Past the 'stache: The real meaning of Movember

NEED TO KNOW
  • For one month, guys are 'walking billboards for men’s health'
  • 'Stache for cash: Fundraiser to fight testicular, prostate cancer
  • Discrepancy in health coverage for breast vs. prostate cancer
Movember mustaches raise funds for men's health.
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Zach Rosenberg, author

Editor's Note: Zach Rosenberg is co-founder of 8BitDad.com, a site that offers a daily shot of fatherhood news, interviews, dadvertising, and fatherly opinions on parenthood topics. You can find him on Twitter @zjrosenberg. He lives in Southern California with his wife and 3-year-old son.

So we’re halfway through Movember and -- oh, wait. You... don’t know about Movember yet?

Mustaches put the “Mo” in Movember -- a month of raising awareness and donations toward prostate and testicular cancer initiatives. Typically, men grow mustaches in grand (and some, not so grand) fashion, lobbying friends and family to donate toward charity. The Movember organization started in 2003 in Australia, and since then, has raised over $300 million.

There is undoubtedly a need for an increase in funding and research for men’s health. Prostate cancer is the most common non-skin cancer in America. To put it in perspective - we’re all familiar with breast cancer research during the month of October. It will develop in 1 in 8 women during their lifetime.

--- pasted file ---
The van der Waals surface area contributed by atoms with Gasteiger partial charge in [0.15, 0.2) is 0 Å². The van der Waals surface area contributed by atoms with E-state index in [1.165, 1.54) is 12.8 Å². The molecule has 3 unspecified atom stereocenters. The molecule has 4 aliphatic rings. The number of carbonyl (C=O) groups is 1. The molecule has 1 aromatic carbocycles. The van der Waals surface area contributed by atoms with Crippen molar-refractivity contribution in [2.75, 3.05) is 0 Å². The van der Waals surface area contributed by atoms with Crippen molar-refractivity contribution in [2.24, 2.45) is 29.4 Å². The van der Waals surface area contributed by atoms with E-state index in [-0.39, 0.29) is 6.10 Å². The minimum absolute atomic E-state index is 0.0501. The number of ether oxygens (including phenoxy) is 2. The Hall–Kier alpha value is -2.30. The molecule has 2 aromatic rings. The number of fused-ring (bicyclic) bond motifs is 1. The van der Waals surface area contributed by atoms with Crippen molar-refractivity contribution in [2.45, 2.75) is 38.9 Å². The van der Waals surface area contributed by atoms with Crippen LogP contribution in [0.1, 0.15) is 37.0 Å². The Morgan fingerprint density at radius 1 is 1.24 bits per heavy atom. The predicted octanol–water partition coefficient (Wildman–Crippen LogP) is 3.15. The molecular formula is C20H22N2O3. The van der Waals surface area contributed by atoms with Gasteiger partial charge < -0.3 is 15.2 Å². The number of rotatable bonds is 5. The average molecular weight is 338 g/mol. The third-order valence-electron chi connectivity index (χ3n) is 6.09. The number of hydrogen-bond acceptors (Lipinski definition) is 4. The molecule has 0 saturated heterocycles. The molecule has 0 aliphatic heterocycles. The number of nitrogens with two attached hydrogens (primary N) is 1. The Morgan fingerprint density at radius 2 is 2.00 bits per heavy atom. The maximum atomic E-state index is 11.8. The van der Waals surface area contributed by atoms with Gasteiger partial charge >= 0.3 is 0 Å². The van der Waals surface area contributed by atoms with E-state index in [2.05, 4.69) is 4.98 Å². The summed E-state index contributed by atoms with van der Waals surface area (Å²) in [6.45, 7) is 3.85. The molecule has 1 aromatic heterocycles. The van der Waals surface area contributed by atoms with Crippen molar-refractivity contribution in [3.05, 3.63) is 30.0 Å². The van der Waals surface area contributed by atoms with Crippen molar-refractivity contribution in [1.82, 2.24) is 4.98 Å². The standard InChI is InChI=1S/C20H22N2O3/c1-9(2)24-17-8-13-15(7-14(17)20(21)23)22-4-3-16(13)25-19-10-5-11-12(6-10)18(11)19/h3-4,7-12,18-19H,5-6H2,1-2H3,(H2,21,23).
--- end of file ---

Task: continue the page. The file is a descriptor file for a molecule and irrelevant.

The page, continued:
Prostate cancer, however, will strike 1 in 6 men during their lifetime. Testicular cancer rates are lower, striking 1 in 270 men.

Still, breast cancer has received more attention, even being written into The Affordable Care Act. Men’s health screenings, however, were not.

Howard Goldman of the National Coalition For Men petitioned President Obama for equality in health care. “Breast cancer screenings are fully covered without deductibles, co-pays or out-of-pocket costs,” says Goldman in his petition. “Prostate cancer screenings require men to find a way to pay those extra costs or be denied preventative care.”

Between diagnoses and deaths from prostate and testicular cancer, the amount of men directly affected in 2012 is estimated by the American Cancer Society as 278,860. This doesn’t count men who had been previously diagnosed and are living with these cancers.

The hub of all of this activity is the Movember website, where men (and women!) can create profiles and become Mo Bros and Mo Sistas. These participants then become part of the Movember team, committed to promoting education, awareness, research and above all, survivorship. Money that the Mo Bros and Sistas raise during the month go toward programs run by Movember, as well as to their partners in men’s health: the Prostate Cancer Foundation and LIVESTRONG.

So, if you’ve been seeing your male Facebook friends growing mustaches this month, they’re not just in on some collective joke; these men are part of a worldwide team of walking billboards for men’s health and survivorship. You should consider donating a couple dollars to one or more of them. You’ll be helping to change the face of men’s health. And we thank you for it.

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